Home to the Lakes’ widest lake, the stunning Derwentwater
The definitive tourist guide to the Western Lake District
Whether you enjoy birdwatching, invigorating coastal walks or sampling the finest, freshest local seafood, this beautiful, coastal landscape has something to tempt you.
Home to the Lakes’ widest lake, the stunning Derwentwater
It is hard to believe it has been nearly two years since I started this blog. We have been to so many lovely places and done so many great things (it is a hard job I know!) that it has flown by in a bit of a blur. So I thought it was probably a good time to take a breath and look back over some of the top spots from the last two years.
The La’al Ratty, Eskdale
Few things are more evocative than the hoot, chug and hiss of a steam train. Children (from three through to 93) love a choo-choo and when it is coupled with glorious countryside the pull is even greater. So a day out that will please everyone has to be a ride on the Ravenglass & Eskdale Railway (aka the La’al Ratty). The narrow gauge railway runs from pretty Ravenglass through the breathtaking valley of Eskdale to the foot of the Scafell range and is a great way to access some of the best walks, pubs and cafés in the area.
The Rum Story, Whitehaven
Whitehaven Harbour by Brian Sherwen
Whitehaven has one of the most fascinating histories of any of the Western Lake District’s towns. At one time it was a major port in the British Empire; a centre of worldwide trade and industry so important it was the only English port attacked by the Americans during the War of Independence. The Rum Story museum is a fun-packed (and weather proof) way of learning about the town’s history.
Newlands Adventure Centre, Keswick
Adventure is everywhere in the Western Lake District but for a safe and expert introduction to all the rock, water and hill borne activities you can get up to Keswick Adventure Centre is the place to go. Kayaking, rock climbing, orienteering, archery, ghyll scrambling and more are all on offer, with the peaks of Skiddaw and Blencathra just a stone’s throw away for you to go and practise your skills.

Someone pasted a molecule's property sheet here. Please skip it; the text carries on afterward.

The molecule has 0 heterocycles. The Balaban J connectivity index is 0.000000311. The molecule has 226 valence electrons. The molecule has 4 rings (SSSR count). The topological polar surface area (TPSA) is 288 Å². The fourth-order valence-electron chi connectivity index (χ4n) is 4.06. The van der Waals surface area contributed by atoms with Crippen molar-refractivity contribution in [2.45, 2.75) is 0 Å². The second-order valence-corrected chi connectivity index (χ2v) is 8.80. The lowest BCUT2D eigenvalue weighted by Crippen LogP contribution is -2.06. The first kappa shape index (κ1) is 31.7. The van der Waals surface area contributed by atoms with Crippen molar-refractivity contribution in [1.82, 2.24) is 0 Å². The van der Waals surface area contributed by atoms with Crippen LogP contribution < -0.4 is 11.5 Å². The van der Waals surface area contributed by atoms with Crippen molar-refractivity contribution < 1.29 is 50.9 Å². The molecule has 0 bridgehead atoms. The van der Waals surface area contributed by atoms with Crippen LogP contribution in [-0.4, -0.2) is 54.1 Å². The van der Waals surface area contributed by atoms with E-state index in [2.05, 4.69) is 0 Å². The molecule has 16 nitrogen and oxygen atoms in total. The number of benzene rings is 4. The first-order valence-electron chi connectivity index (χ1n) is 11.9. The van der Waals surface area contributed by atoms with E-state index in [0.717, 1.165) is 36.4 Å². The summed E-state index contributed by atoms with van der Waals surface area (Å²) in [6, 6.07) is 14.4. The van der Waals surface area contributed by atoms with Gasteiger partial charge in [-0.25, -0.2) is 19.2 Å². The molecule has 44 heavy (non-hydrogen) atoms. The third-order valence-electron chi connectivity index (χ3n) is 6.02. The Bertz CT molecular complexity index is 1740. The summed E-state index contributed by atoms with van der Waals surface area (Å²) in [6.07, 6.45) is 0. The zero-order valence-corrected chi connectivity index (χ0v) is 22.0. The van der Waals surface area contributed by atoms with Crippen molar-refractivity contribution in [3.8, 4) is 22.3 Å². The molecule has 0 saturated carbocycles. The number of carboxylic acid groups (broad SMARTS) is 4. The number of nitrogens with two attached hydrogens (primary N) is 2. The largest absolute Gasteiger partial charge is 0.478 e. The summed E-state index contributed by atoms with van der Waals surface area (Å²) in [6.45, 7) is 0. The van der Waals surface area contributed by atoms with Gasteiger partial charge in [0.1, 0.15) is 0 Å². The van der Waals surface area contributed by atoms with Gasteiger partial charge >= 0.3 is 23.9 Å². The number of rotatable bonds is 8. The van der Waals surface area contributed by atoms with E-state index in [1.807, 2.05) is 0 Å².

The majestic Scafell Pike by Brian Sherwen
Whole books could (and have) been written about the crowning jewel of the Western Lake District. However, my brief bit of advice is to get out there and see it for yourself. Whichever route you choose to take up the 978m mountain you will be treated to some of the best scenery on offer in the country (even the world?) and an equally impressive sense of achievement. Just make sure you take all the necessary equipment and precautions.
For more advice on where to go and what to do visit the website of Wasdale Mountain Rescue Team
Whitehaven to St Bees
A walk from Whitehaven to St Bees (or back the other way for that matter) is one of the most picturesque walks in the Western Lake District. I have been lucky enough to do this walk in nearly all four seasons and, believe me, it never gets old. The Isle of Man stands out clear and sharp on the horizon on a winter’s day and in the spring and summer the cliffs are alive with the sound of birds swooping and soaring and feeding their young. There are decent pubs at each end as well!
The best fells aren’t always the biggest and Muncaster Fell is testament to this. At a modest 231m the hummock still gives great views into Eskdale and towards the higher mountains of the Scafell range. An easy afternoon stroll from the gates of Muncaster Castle, a walk up the fell is achievable for legs of a variety of lengths and ages. It is a little gem, but a gem nonetheless.
Discover more about an ideal stroll on Muncaster Fell here
Stanley House, Eskdale
Location is everything they say and locations don’t come much better than Eskdale. In a region where the competition is pretty stiff I sometimes think that Eskdale is my favourite of the Western Lakes’ valleys (whisper it quietly though). If you really want to immerse yourself in Eskdale then Stanley House is the perfect place. Standing less than a mile down the road from the pretty village of Boot the grand 19th century house overlooks the La’al Ratty and is conveniently close to other top attractions like Hardknott Roman Fort and Muncaster Castle. Some of the Lakes’ best walks also begin on the doorstep (I recommend heading across the road and taking the footpath up to Blea Tarn).